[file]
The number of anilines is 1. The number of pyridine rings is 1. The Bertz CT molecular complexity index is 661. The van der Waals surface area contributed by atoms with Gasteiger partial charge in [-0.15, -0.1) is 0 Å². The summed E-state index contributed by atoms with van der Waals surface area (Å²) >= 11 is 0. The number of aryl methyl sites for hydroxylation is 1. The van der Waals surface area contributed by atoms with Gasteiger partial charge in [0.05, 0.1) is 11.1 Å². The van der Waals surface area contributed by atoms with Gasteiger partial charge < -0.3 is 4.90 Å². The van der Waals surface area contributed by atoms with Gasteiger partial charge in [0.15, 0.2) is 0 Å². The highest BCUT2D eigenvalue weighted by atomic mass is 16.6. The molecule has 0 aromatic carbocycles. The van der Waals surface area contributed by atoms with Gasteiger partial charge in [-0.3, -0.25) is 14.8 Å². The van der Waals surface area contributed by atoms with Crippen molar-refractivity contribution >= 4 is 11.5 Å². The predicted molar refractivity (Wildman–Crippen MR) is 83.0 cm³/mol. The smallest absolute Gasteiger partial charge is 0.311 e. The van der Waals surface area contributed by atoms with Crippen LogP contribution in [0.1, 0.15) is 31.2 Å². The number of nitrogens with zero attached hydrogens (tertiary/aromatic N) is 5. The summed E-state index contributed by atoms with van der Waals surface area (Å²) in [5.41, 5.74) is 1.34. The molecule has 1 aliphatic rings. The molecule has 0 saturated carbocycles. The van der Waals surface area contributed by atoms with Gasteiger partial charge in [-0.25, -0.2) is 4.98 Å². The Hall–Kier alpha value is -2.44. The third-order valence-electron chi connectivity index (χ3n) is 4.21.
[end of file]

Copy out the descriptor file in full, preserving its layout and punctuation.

The number of anilines is 1. The number of pyridine rings is 1. The Bertz CT molecular complexity index is 661. The van der Waals surface area contributed by atoms with Gasteiger partial charge in [-0.15, -0.1) is 0 Å². The summed E-state index contributed by atoms with van der Waals surface area (Å²) >= 11 is 0. The number of aryl methyl sites for hydroxylation is 1. The van der Waals surface area contributed by atoms with Gasteiger partial charge in [0.05, 0.1) is 11.1 Å². The van der Waals surface area contributed by atoms with Gasteiger partial charge < -0.3 is 4.90 Å². The van der Waals surface area contributed by atoms with Gasteiger partial charge in [0.15, 0.2) is 0 Å². The highest BCUT2D eigenvalue weighted by atomic mass is 16.6. The molecule has 0 aromatic carbocycles. The van der Waals surface area contributed by atoms with Gasteiger partial charge in [-0.3, -0.25) is 14.8 Å². The van der Waals surface area contributed by atoms with Crippen molar-refractivity contribution >= 4 is 11.5 Å². The predicted molar refractivity (Wildman–Crippen MR) is 83.0 cm³/mol. The smallest absolute Gasteiger partial charge is 0.311 e. The van der Waals surface area contributed by atoms with Crippen LogP contribution in [0.1, 0.15) is 31.2 Å². The number of nitrogens with zero attached hydrogens (tertiary/aromatic N) is 5. The summed E-state index contributed by atoms with van der Waals surface area (Å²) in [5.41, 5.74) is 1.34. The molecule has 1 aliphatic rings. The molecule has 0 saturated carbocycles. The van der Waals surface area contributed by atoms with Gasteiger partial charge in [-0.25, -0.2) is 4.98 Å². The Hall–Kier alpha value is -2.44. The third-order valence-electron chi connectivity index (χ3n) is 4.21.